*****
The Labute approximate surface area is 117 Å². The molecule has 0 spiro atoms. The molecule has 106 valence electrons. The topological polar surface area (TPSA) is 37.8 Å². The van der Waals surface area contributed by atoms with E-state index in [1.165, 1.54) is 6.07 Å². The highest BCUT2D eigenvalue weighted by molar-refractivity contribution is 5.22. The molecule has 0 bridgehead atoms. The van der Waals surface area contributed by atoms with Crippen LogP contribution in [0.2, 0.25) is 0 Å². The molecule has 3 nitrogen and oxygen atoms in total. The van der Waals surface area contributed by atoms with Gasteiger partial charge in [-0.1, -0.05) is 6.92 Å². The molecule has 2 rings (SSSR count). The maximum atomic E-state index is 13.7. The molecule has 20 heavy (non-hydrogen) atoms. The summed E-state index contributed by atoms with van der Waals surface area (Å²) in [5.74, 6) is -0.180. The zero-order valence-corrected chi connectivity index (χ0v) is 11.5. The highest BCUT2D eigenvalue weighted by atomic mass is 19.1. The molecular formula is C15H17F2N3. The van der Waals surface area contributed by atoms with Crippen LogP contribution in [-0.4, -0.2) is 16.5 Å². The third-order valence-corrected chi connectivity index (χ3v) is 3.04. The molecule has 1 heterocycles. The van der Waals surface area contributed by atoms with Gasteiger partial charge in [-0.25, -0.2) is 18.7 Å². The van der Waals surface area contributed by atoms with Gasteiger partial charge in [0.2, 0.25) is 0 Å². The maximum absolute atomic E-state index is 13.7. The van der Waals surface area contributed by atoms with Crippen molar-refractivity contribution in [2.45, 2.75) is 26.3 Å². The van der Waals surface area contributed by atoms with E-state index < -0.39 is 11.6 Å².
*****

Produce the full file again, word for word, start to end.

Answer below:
The Labute approximate surface area is 117 Å². The molecule has 0 spiro atoms. The molecule has 106 valence electrons. The topological polar surface area (TPSA) is 37.8 Å². The van der Waals surface area contributed by atoms with E-state index in [1.165, 1.54) is 6.07 Å². The highest BCUT2D eigenvalue weighted by molar-refractivity contribution is 5.22. The molecule has 0 bridgehead atoms. The van der Waals surface area contributed by atoms with Crippen LogP contribution in [0.2, 0.25) is 0 Å². The molecule has 3 nitrogen and oxygen atoms in total. The van der Waals surface area contributed by atoms with Gasteiger partial charge in [-0.1, -0.05) is 6.92 Å². The molecule has 2 rings (SSSR count). The maximum atomic E-state index is 13.7. The molecule has 20 heavy (non-hydrogen) atoms. The summed E-state index contributed by atoms with van der Waals surface area (Å²) in [5.74, 6) is -0.180. The zero-order valence-corrected chi connectivity index (χ0v) is 11.5. The highest BCUT2D eigenvalue weighted by atomic mass is 19.1. The molecular formula is C15H17F2N3. The van der Waals surface area contributed by atoms with Crippen LogP contribution in [-0.4, -0.2) is 16.5 Å². The third-order valence-corrected chi connectivity index (χ3v) is 3.04. The molecule has 1 heterocycles. The van der Waals surface area contributed by atoms with Gasteiger partial charge in [-0.25, -0.2) is 18.7 Å². The van der Waals surface area contributed by atoms with Gasteiger partial charge in [0.2, 0.25) is 0 Å². The maximum absolute atomic E-state index is 13.7. The van der Waals surface area contributed by atoms with Crippen molar-refractivity contribution in [2.45, 2.75) is 26.3 Å². The van der Waals surface area contributed by atoms with E-state index < -0.39 is 11.6 Å².